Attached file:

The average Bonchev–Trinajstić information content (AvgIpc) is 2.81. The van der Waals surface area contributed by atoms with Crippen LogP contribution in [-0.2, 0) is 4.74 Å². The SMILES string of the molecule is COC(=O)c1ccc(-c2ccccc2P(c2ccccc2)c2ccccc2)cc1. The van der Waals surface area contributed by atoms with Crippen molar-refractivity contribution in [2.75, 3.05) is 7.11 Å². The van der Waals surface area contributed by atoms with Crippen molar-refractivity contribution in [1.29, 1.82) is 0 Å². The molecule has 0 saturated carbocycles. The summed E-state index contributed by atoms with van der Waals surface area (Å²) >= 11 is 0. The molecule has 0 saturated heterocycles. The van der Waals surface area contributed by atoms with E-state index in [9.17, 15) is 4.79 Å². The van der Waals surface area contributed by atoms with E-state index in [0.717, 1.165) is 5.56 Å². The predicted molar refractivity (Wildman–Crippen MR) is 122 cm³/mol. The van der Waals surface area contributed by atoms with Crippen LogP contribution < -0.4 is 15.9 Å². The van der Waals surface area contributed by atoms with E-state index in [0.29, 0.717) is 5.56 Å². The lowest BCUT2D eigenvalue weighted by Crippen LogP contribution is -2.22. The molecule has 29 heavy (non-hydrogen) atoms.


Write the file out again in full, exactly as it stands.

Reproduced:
The average Bonchev–Trinajstić information content (AvgIpc) is 2.81. The van der Waals surface area contributed by atoms with Crippen LogP contribution in [-0.2, 0) is 4.74 Å². The SMILES string of the molecule is COC(=O)c1ccc(-c2ccccc2P(c2ccccc2)c2ccccc2)cc1. The van der Waals surface area contributed by atoms with Crippen molar-refractivity contribution in [2.75, 3.05) is 7.11 Å². The van der Waals surface area contributed by atoms with Crippen molar-refractivity contribution in [1.29, 1.82) is 0 Å². The molecule has 0 saturated carbocycles. The summed E-state index contributed by atoms with van der Waals surface area (Å²) >= 11 is 0. The molecule has 0 saturated heterocycles. The van der Waals surface area contributed by atoms with E-state index in [9.17, 15) is 4.79 Å². The van der Waals surface area contributed by atoms with E-state index in [0.717, 1.165) is 5.56 Å². The predicted molar refractivity (Wildman–Crippen MR) is 122 cm³/mol. The van der Waals surface area contributed by atoms with Crippen LogP contribution < -0.4 is 15.9 Å². The van der Waals surface area contributed by atoms with E-state index in [0.29, 0.717) is 5.56 Å². The lowest BCUT2D eigenvalue weighted by Crippen LogP contribution is -2.22. The molecule has 29 heavy (non-hydrogen) atoms.